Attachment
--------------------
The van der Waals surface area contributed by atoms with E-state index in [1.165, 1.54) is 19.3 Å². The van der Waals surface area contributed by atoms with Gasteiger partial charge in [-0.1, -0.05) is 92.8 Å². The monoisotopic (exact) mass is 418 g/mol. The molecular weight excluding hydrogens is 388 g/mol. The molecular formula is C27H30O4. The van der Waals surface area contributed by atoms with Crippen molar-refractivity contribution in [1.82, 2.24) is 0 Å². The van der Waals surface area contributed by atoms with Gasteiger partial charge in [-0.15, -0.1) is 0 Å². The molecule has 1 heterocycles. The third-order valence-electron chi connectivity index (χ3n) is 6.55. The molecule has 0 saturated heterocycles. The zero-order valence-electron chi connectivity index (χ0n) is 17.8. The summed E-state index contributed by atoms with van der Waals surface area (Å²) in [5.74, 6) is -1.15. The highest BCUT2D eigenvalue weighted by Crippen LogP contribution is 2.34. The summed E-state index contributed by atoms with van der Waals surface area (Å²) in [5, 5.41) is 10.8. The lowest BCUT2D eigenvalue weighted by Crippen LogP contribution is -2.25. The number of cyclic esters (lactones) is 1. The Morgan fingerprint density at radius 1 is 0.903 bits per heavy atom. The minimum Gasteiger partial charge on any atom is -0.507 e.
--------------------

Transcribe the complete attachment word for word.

The van der Waals surface area contributed by atoms with E-state index in [1.165, 1.54) is 19.3 Å². The van der Waals surface area contributed by atoms with Gasteiger partial charge in [-0.1, -0.05) is 92.8 Å². The monoisotopic (exact) mass is 418 g/mol. The molecular weight excluding hydrogens is 388 g/mol. The molecular formula is C27H30O4. The van der Waals surface area contributed by atoms with Crippen molar-refractivity contribution in [1.82, 2.24) is 0 Å². The van der Waals surface area contributed by atoms with Gasteiger partial charge in [-0.15, -0.1) is 0 Å². The molecule has 1 heterocycles. The third-order valence-electron chi connectivity index (χ3n) is 6.55. The molecule has 0 saturated heterocycles. The zero-order valence-electron chi connectivity index (χ0n) is 17.8. The summed E-state index contributed by atoms with van der Waals surface area (Å²) in [5.74, 6) is -1.15. The highest BCUT2D eigenvalue weighted by Crippen LogP contribution is 2.34. The summed E-state index contributed by atoms with van der Waals surface area (Å²) in [5, 5.41) is 10.8. The lowest BCUT2D eigenvalue weighted by Crippen LogP contribution is -2.25. The number of cyclic esters (lactones) is 1. The Morgan fingerprint density at radius 1 is 0.903 bits per heavy atom. The minimum Gasteiger partial charge on any atom is -0.507 e.